Dependency Theory

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What Is Dependency Theory And How Does It Apply To Development?

Dependency Theory developed in the late 1950s under the guidance of the Director of the United Nations Economic Commission for Latin America, Raul Prebisch. He believed that the economic growth in the advanced industrialized countries (the First world) did not necessarily lead to growth in the poorer countries (the Third World). Indeed, economic activity in the richer countries often led to severe economic problems in the poorer countries.

Dependency theory shares many points with Marxist theories of imperialism. But the difference between two schools is quite significant because Marxist theories explain the “reasons” of the capitalism, while dependency theories explain the “consequences” of capitalism. (1) This dependency theory represented a new way in explaining the persistent poverty of the poor countries. Traditionally, previous economic theories assumed that all countries have similar stages of development, that today's underdeveloped nations are in a similar stage than the developed countries a few years ago. Dependency theory rejects this view. We can identify two main streams in dependency theory: the Latin American Structuralist, developed by the work of Prebisch and the American Marxist, developed by Andre Gunder Frank. Both schools agree on the basic points but Latin American Structuralist School emphasizes the fact that underdeveloped countries are not old versions of developed countries, but they have their own structures that aren’t necessarily the same as the wealthy countries. Because of their own structures, these underdeveloped countries will be the weaker members in a world market economy. Dependency theory says that the poverty of the poor countries is not because they are not integrated into the world system, but because of how they are integrated into the system. Actually, there isn’t only one unified Dependency Theory. Nevertheless, there are some main propositions, which form the core of dependency theory. These propositions include: Underdevelopment is very different from undevelopment. “Development and Underdevelopment are opposite sides of the coin: the development of the industrialized world was and is made possible only by the corresponding underdevelopment of the Third World”, said Randall and Theobald in1985. Undevelopment means that resources are not used on the scale of its potential; for example, North America was an undeveloped area for European colonists. However, underdevelopment refers to a country in which resources are being used, but used in a way in which benefits the dominant states and not the states in which the resources are found. For example, many countries in Latin America started their development in the 80’s but instead of using resources internally, they had to produce in order to pay his loans to the US.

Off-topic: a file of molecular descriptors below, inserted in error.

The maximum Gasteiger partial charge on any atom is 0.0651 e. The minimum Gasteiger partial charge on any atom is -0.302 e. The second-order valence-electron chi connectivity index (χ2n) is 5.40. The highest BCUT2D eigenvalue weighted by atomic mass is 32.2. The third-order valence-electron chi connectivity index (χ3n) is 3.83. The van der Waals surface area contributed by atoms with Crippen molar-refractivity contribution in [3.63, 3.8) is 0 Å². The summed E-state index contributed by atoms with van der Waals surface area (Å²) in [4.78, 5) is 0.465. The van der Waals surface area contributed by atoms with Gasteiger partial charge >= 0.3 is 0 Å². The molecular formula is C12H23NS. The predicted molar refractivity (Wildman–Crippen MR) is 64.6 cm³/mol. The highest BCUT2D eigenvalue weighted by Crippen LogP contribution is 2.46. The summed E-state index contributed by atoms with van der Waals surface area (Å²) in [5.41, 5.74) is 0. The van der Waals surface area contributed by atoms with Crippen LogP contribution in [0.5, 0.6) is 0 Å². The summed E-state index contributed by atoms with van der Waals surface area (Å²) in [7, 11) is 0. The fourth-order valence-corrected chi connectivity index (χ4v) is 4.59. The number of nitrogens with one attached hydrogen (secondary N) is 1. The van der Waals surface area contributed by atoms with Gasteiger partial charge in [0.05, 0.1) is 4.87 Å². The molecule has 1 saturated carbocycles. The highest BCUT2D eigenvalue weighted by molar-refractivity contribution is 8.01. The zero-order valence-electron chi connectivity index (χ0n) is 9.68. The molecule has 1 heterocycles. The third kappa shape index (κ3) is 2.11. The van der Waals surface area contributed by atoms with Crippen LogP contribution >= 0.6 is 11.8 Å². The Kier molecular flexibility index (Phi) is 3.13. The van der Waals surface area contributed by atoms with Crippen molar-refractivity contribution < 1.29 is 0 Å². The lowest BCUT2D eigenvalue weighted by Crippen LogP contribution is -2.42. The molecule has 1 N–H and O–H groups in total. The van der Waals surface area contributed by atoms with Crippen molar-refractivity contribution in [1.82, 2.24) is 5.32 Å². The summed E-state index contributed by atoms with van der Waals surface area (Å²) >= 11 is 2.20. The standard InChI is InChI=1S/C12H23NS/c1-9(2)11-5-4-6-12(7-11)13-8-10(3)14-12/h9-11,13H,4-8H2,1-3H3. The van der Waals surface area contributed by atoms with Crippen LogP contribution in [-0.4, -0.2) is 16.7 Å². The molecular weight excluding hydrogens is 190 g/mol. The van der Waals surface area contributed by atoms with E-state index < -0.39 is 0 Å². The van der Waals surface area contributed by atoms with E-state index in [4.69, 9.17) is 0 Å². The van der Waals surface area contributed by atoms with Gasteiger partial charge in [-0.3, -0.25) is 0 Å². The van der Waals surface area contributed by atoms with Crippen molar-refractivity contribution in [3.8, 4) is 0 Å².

Dependency theory includes not only an economic but also an historical dimension because this theory says that the undeveloped countries are poor and undeveloped because they were pushed to integrate the economic system too late, so they weren’t allowed to compete with wealthy states. (2) In Josue de Castro’s opinion, “Third World countries are underdeveloped not because of natural reasons but mostly because of historical facts. Unfavorable historic circumstances, especially colonialism, kept these regions aside from the rapidly growing world economy.” (3) Another aspect of the historical dimension is the fact that relations between dominant and dependent states are dynamic. Dependency is an ongoing process. For example, Latin America is today, and has been since the sixteenth century, part of an international system dominated by the now-developed nations. Dependency theory suggests that LEDC’s countries should make an alternative use of internal resources in order to prevent internal problems. Internal resources should be used internally and not in the global market. For example, poor states...
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